Bric Analysis

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  • Topic: Great power, Luiz Inácio Lula da Silva, Regional power
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. Volume 42, Number 1 . January 2010

r 2010 Northeastern Political Science Association 0032-3497/10

Brazil, the Entrepreneurial and Democratic BRIC*
Leslie Elliott Armijo Portland State University Sean W. Burges University of Ottawa By most objective metrics, Brazil is the least imposing of the ‘‘BRICs countries’’— less populous than China and India, slower-growing in recent years than China, India, or Russia, and the only member of the group lacking nuclear weapons. We argue that Brazil’s material capabilities are more significant than commonly supposed. Moreover, Brazil’s democratic transition in the mid-1980s, along with that of its neighbors, has for the first time enabled Brazil to realize its promise of becoming a regional leader in South America. On the basis of its democratic and regional prominence, Brazil has become an effective political entrepreneur at the global level, initiating and participating in multilateral fora as diverse as the trade G20, the financial G20, and now the BRICs club. On issues of style, inclusion, and distributive justice, Brazil reliably sides with the ‘‘South.’ Yet its core public policy instincts ’ embrace familiar ‘‘Northern’’ preferences: liberal, and mixed-capitalist, democracy. Polity (2010) 42, 14–37. doi:10.1057/pol.2009.15; published online 7 December 2009

Keywords BRICs; Brazil; global governance; democracy; power transition; emerging powers Leslie Elliott Armijo is a visiting scholar at the Mark O. Hatfield School of Government, Portland State University. The editor of Financial Globalization and Democracy in Emerging Markets (1999), Debating the Global Financial Architecture (2002), and a special issue of Asian Perspective on the BRICs countries (2007), she has published widely on the policymaking process in the larger countries of Latin America and Asia, especially Brazil and India. Her current research analyzes South American regional integration and the role of emerging powers in global financial and monetary governance.

*The authors thank Parag Khanna, Cynthia Roberts, and Christine A. Gustafson for their helpful comments. Any remaining errors are our responsibility.

Leslie Elliott Armijo and Sean W. Burges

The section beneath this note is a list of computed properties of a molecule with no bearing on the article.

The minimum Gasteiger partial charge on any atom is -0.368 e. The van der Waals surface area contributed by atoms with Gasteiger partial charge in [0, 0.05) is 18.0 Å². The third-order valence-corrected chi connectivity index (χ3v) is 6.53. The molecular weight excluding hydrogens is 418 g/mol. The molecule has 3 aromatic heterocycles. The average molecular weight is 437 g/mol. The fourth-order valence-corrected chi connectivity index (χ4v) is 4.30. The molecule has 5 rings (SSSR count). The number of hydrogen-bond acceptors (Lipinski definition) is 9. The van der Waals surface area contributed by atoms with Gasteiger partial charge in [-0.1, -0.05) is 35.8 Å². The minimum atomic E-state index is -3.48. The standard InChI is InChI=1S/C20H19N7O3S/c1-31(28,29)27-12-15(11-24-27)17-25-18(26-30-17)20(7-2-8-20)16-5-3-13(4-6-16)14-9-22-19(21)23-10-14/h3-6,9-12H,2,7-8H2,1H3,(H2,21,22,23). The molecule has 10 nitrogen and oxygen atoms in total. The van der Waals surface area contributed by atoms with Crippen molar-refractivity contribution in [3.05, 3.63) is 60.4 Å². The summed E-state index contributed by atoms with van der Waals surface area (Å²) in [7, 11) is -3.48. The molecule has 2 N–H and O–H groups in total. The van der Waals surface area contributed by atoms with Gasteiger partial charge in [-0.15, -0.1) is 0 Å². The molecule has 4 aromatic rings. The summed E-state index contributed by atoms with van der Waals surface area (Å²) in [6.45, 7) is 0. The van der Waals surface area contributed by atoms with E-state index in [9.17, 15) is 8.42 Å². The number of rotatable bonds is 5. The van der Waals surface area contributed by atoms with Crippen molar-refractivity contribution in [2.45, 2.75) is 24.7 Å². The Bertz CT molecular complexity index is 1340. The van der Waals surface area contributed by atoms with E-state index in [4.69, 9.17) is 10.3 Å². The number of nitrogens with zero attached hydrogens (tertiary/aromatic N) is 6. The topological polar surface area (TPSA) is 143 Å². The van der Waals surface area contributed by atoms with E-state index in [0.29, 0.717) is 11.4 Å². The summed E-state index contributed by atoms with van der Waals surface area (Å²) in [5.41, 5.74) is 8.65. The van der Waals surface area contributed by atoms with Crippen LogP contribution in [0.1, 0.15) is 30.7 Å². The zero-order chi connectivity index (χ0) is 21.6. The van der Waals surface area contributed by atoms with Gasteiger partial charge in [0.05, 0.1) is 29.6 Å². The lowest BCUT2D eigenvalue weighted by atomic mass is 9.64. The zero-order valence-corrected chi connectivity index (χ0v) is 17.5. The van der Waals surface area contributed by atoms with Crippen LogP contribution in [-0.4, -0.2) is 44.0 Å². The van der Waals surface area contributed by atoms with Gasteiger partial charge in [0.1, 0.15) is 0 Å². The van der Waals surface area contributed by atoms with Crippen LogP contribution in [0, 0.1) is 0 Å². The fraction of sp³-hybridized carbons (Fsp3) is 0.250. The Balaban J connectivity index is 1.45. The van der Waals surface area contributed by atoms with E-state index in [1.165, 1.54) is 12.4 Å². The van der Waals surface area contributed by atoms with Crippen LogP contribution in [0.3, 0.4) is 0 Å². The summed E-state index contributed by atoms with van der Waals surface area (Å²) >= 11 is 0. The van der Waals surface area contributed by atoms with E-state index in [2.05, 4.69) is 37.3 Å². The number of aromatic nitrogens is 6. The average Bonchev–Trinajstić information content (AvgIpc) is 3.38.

Sean Burges is Adjunct Professor with the School of Political Studies, University of Ottawa, and Senior Research Fellow with the Washington, DC, based Council on Hemispheric Affairs. In addition to a range of articles on Brazilian foreign policy and inter-American affairs, he is author of Brazilian Foreign Policy After the Cold War (2009). Although there is an emerging consensus that China and Russia are major powers in the interstate system and India soon will be, the notion of Brazil as a country of global significance retains a sense of the exotic and the incredible. Travel changes this perception; even the briefest of trips to the Americas makes the regional importance of Brazil clear, be it through the profusion of Brazilian pop music in the cantinas of Peru, the ubiquitous oil exploration of Brazil’s state´ controlled oil-giant Petrobras, or the constant reference made by the national media in each country to opinions from Brasılia. Yet for the non-Latin ´ Americanist, the description of Brazil as a notable player in world politics is new and controversial, and frankly owes much to Brazil’s inclusion by Goldman Sachs in its analyses of investment opportunities in the ‘‘BRICs countries’’ of Brazil, Russia, India, and China. Building on initial contacts in 2006, Brazil has participated eagerly in BRICs summitry organized by the Russians. Does this mean that Brazil ought to be considered a significant player in the emerging global system? We argue yes, which raises the questions of what Brazil wants and what it brings to the BRICs club. ´ Brazilian President Luiz Inacio ‘‘Lula’’ da Silva recently characterized his country’s international profile thus: ‘‘We are not important because of the amount of...
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